Incontinence refers to bladder control problems such as leaks or urgency. It is estimated that 8.7 percent of the global population suffers from incontinence, but this number may not actually represent the growing problem. Many patients don’t speak to their doctors about bladder leaks as they are embarrassed or don’t believe there is anything that can help them.
First and foremost, there are a wide variety of treatments available for incontinence, and there may now be one more to add to that list.
The latest treatment development involves light therapy, which uses an actual light to influence or control genetically modified cells.
A common cause of incontinence is hyperactivity of brain-to-bladder signals. The latest research findings suggest that using LEDs to stimulate nerves in the bladder of rats could relieve incontinence symptoms. The researchers developed a device that was implanted in the bladders of the rats, which can become stimulated and influence the nerves in the bladder.
The device consists of a small metal ring, green LED lights, and a control center. It also contains a battery that can be charged wirelessly.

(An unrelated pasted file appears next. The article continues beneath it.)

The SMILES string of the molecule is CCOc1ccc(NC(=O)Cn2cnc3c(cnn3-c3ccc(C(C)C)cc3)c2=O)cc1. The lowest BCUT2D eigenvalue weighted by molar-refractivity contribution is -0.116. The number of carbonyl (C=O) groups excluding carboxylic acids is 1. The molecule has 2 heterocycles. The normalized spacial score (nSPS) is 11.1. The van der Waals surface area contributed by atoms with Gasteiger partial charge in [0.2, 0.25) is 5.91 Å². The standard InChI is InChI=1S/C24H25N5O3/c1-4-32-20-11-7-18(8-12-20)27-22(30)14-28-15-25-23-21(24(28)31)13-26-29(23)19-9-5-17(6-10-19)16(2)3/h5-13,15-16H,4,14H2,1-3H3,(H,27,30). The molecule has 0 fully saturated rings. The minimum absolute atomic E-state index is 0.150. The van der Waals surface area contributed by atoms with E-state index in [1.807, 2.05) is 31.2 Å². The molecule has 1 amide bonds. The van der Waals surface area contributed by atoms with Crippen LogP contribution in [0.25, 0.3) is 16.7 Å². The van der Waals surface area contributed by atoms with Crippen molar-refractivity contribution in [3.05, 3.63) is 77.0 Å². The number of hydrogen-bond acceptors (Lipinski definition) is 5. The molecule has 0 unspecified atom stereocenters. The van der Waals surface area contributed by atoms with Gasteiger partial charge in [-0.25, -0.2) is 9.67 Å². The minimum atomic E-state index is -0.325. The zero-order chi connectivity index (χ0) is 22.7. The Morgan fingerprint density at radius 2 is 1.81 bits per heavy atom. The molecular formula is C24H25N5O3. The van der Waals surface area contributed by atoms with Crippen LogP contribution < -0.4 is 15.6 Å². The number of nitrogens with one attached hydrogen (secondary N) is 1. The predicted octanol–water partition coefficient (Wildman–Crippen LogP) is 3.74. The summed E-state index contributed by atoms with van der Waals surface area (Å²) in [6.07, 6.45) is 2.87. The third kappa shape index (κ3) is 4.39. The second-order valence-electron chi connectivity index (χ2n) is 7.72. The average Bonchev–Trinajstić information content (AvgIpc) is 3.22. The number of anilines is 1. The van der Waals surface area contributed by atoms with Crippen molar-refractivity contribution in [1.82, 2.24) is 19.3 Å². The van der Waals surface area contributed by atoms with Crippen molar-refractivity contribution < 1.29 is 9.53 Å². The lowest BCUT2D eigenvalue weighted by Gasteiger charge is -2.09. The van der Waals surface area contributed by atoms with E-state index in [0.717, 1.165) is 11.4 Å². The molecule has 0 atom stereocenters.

The device can detect changes that occur in the bladder along with identifying cases of frequent urination. The cells in the rat’s bladders were genetically modified to become sensitive to light. When bladder changes are detected, the LED lights turn on and signal the modified cells to prevent urination signals from reaching the brain.
This is a breakthrough treatment which could offer a safer, less painful treatment method for incontinence. Current treatments include a vaginal mesh which can leave some patients in pain or increase the risk of infection. Other electric stimuli treatments target the signals from the bladder to the brain, but in some instances, they can affect other areas of the body as well.
Researcher Robert Gereau concluded, “Bladder function is quite similar between rat and human… But before the device can be developed for possible human use, some modifications will be required. Because the human bladder is thicker, red lights which penetrate further into tissue may be needed instead.”
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